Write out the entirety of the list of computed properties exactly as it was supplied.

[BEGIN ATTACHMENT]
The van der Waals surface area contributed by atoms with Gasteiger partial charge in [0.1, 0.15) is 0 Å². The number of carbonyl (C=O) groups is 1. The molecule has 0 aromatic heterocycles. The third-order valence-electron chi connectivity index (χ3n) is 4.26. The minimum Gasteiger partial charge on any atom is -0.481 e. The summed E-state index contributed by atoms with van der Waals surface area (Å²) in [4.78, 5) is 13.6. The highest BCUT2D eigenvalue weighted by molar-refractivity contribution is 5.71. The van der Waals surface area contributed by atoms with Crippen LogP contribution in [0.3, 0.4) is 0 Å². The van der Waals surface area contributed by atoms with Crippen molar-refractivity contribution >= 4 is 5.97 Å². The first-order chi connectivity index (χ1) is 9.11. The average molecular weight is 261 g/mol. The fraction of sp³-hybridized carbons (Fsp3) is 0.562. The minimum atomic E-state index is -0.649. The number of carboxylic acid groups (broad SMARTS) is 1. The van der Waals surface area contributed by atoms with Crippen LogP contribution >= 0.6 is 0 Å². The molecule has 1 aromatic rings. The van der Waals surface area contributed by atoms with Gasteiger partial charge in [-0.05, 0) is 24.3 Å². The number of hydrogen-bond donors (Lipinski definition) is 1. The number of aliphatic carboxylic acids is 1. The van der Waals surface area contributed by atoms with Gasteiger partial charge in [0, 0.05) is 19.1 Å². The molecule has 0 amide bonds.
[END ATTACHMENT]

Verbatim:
The van der Waals surface area contributed by atoms with Gasteiger partial charge in [0.1, 0.15) is 0 Å². The number of carbonyl (C=O) groups is 1. The molecule has 0 aromatic heterocycles. The third-order valence-electron chi connectivity index (χ3n) is 4.26. The minimum Gasteiger partial charge on any atom is -0.481 e. The summed E-state index contributed by atoms with van der Waals surface area (Å²) in [4.78, 5) is 13.6. The highest BCUT2D eigenvalue weighted by molar-refractivity contribution is 5.71. The van der Waals surface area contributed by atoms with Crippen LogP contribution in [0.3, 0.4) is 0 Å². The van der Waals surface area contributed by atoms with Crippen molar-refractivity contribution >= 4 is 5.97 Å². The first-order chi connectivity index (χ1) is 9.11. The average molecular weight is 261 g/mol. The fraction of sp³-hybridized carbons (Fsp3) is 0.562. The minimum atomic E-state index is -0.649. The number of carboxylic acid groups (broad SMARTS) is 1. The van der Waals surface area contributed by atoms with Crippen LogP contribution >= 0.6 is 0 Å². The molecule has 1 aromatic rings. The van der Waals surface area contributed by atoms with Gasteiger partial charge in [-0.05, 0) is 24.3 Å². The number of hydrogen-bond donors (Lipinski definition) is 1. The number of aliphatic carboxylic acids is 1. The van der Waals surface area contributed by atoms with Gasteiger partial charge in [0, 0.05) is 19.1 Å². The molecule has 0 amide bonds.